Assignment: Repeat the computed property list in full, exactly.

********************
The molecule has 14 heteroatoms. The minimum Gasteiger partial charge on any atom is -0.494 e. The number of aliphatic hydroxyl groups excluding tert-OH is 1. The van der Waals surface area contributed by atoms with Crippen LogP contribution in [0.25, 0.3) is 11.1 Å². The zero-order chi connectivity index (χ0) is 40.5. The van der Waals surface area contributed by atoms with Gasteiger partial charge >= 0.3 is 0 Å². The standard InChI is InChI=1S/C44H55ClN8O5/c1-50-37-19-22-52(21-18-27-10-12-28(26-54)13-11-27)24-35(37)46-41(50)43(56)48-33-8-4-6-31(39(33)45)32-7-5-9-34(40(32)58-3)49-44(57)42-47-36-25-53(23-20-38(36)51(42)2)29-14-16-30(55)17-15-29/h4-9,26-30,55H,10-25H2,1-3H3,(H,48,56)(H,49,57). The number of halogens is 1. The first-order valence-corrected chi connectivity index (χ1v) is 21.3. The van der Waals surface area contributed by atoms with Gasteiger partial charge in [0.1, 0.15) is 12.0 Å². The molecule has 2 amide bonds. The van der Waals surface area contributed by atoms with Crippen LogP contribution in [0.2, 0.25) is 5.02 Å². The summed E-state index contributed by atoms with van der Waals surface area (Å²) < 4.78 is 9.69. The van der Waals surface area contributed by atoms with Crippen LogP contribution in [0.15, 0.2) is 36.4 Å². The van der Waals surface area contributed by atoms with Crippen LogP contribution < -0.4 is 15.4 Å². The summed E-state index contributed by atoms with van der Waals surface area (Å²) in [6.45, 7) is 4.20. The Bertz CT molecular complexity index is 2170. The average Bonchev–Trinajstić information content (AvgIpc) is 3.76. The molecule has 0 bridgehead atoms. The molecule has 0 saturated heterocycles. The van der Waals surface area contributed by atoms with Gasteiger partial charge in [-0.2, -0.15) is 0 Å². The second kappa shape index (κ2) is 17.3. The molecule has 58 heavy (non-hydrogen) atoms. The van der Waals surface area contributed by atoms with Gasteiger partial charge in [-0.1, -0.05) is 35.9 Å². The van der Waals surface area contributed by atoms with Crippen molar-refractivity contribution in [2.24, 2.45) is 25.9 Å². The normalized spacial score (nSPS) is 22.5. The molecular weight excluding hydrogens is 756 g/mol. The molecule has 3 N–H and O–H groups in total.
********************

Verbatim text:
The molecule has 14 heteroatoms. The minimum Gasteiger partial charge on any atom is -0.494 e. The number of aliphatic hydroxyl groups excluding tert-OH is 1. The van der Waals surface area contributed by atoms with Crippen LogP contribution in [0.25, 0.3) is 11.1 Å². The zero-order chi connectivity index (χ0) is 40.5. The van der Waals surface area contributed by atoms with Gasteiger partial charge >= 0.3 is 0 Å². The standard InChI is InChI=1S/C44H55ClN8O5/c1-50-37-19-22-52(21-18-27-10-12-28(26-54)13-11-27)24-35(37)46-41(50)43(56)48-33-8-4-6-31(39(33)45)32-7-5-9-34(40(32)58-3)49-44(57)42-47-36-25-53(23-20-38(36)51(42)2)29-14-16-30(55)17-15-29/h4-9,26-30,55H,10-25H2,1-3H3,(H,48,56)(H,49,57). The number of halogens is 1. The first-order valence-corrected chi connectivity index (χ1v) is 21.3. The van der Waals surface area contributed by atoms with Gasteiger partial charge in [0.1, 0.15) is 12.0 Å². The molecule has 2 amide bonds. The van der Waals surface area contributed by atoms with Crippen LogP contribution in [0.2, 0.25) is 5.02 Å². The summed E-state index contributed by atoms with van der Waals surface area (Å²) < 4.78 is 9.69. The van der Waals surface area contributed by atoms with Crippen LogP contribution in [0.15, 0.2) is 36.4 Å². The van der Waals surface area contributed by atoms with Crippen LogP contribution < -0.4 is 15.4 Å². The summed E-state index contributed by atoms with van der Waals surface area (Å²) in [6.45, 7) is 4.20. The Bertz CT molecular complexity index is 2170. The average Bonchev–Trinajstić information content (AvgIpc) is 3.76. The molecule has 0 bridgehead atoms. The molecule has 0 saturated heterocycles. The van der Waals surface area contributed by atoms with Gasteiger partial charge in [-0.2, -0.15) is 0 Å². The second kappa shape index (κ2) is 17.3. The molecule has 58 heavy (non-hydrogen) atoms. The van der Waals surface area contributed by atoms with Gasteiger partial charge in [-0.1, -0.05) is 35.9 Å². The van der Waals surface area contributed by atoms with Crippen molar-refractivity contribution in [2.24, 2.45) is 25.9 Å². The normalized spacial score (nSPS) is 22.5. The molecular weight excluding hydrogens is 756 g/mol. The molecule has 3 N–H and O–H groups in total.